Two year old Eden D’Souza will go on a field trip with her pre school mates from Tree House next week. For her working parents, not sending her to pre school was never an option.
“It was a natural choice,” said her mother Varsha, an editor of the publication of a credit rating agency. “The idea is to build the child’s social skills and also give the mother some time off.”
It is precisely this dynamic that of working parents who want the best for their children and who can pay for the service that has fuelled the boom in the pre school sector. Tree House itself added five new centres in Mumbai in the past month while investments in the group recently rose to 100 crores.
Many private firms have set up pre schools in recent years and are rapidly expanding to cash in on the demand.
But the government is now considering new guidelines to bring in regulation in pre primary education, in stand alone pre schools and those attached to c, through an act aimed mainly at checking fee related malpractices.
Pre schools charge an annual fee of Rs 10,000 to Rs 55,000, depending on the real estate value of the location.
The Maharashtra State Council for c is already on the job, formulating guidelines for such an act, including a common curriculum for pre schools, banning capitation fees and maintaining a fixed student teacher ratio in classrooms.
“We are working on various rules and regulations right now to ensure there is no exploitation of parents and children at the pre primary level in terms of fees and admission rules,” said a government official.
The Right to Education Act, in its present form, extends to children only from the age of six, leaving pre schools outside its ambit. But most research points out that maximum brain development occurs between the ages of zero and six.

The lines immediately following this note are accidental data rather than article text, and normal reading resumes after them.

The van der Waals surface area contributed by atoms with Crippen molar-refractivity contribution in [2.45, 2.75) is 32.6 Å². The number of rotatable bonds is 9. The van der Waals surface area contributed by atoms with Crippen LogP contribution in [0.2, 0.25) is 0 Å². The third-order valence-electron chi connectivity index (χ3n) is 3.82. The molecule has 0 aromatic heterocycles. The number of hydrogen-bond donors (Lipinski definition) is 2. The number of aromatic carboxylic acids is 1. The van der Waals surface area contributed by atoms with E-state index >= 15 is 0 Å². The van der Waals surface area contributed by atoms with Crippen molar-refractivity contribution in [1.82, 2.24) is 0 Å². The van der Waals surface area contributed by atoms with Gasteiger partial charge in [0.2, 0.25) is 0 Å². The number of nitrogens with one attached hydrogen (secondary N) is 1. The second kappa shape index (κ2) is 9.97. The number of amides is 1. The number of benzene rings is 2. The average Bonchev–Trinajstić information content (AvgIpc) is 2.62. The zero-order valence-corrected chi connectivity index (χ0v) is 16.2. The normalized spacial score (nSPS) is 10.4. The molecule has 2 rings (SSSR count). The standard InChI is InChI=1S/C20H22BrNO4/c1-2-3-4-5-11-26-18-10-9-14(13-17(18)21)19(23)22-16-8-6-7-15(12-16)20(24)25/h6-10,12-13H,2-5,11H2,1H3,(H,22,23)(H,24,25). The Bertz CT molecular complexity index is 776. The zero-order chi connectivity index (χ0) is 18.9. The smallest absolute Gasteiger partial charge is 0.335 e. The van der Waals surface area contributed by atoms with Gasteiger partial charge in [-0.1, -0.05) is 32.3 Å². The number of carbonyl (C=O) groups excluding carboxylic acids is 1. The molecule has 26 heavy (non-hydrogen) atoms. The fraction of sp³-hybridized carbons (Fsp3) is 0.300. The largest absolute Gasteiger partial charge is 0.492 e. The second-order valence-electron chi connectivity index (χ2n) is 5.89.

“The first five years are the most important for brain development so if children are getting stimulated, it’s a good thing, provided they aren’t getting stressed out at pre school,” said Chetna Duggal, a consulting psychologist. “Development has to be social, emotional, cognitive and motor, but parents may not be able to provide everything.”
With both parents working in many urban households, children lack both company and guidance at home. “I know that the nanny will take care of my daughter but she won’t be able to take active steps to stimulate her,” said Anjana Dutta, whose two year old goes to a day care centre. “For many parents though, it’s also about getting into a brand name pre school and subsequently getting the platform to get into a coveted primary school.”
With the competing claims of the smorgasbord of pre schools, parents can only base their judgments on what the schools themselves assert. There has so far been no way of holding them accountable, be it through accreditation, licensing or certification.
But proprietors say the best way to regulate pre schools, is to not regulate at all. “Pre schools serve a certain need, leave the regulation to the market place,” said Leena Ashar, director of Kangaroo Kids Education Limited.
Pre schools, unlike private schools, are not registered as charitable trusts so they pay commercial rates so they need to cover their costs, said pre school directors.
They added that they are justified in charging as per the quality of their services. “The debate about fee regulation is misdirected. It should be about quality and enabling parents to access pre schools rather than bringing in shackles,” said Sumeet Mehta, CEO of ZEE Learn Ltd, a private company that runs Kidzee.
Even the modalities of bringing pre schools under government regulation are tricky. “The first step is to know the players, having such institutions register, then move on to recognition and accreditation,” said Vrinda Dutta, professor at TISS and president of the Association for Early Childhood Education and Development that is working on evolving a framework for early childhood education. “Plus, you can’t just have laws for pre schools because there are a whole lot of different programmes that come within the domain of early childhood education.”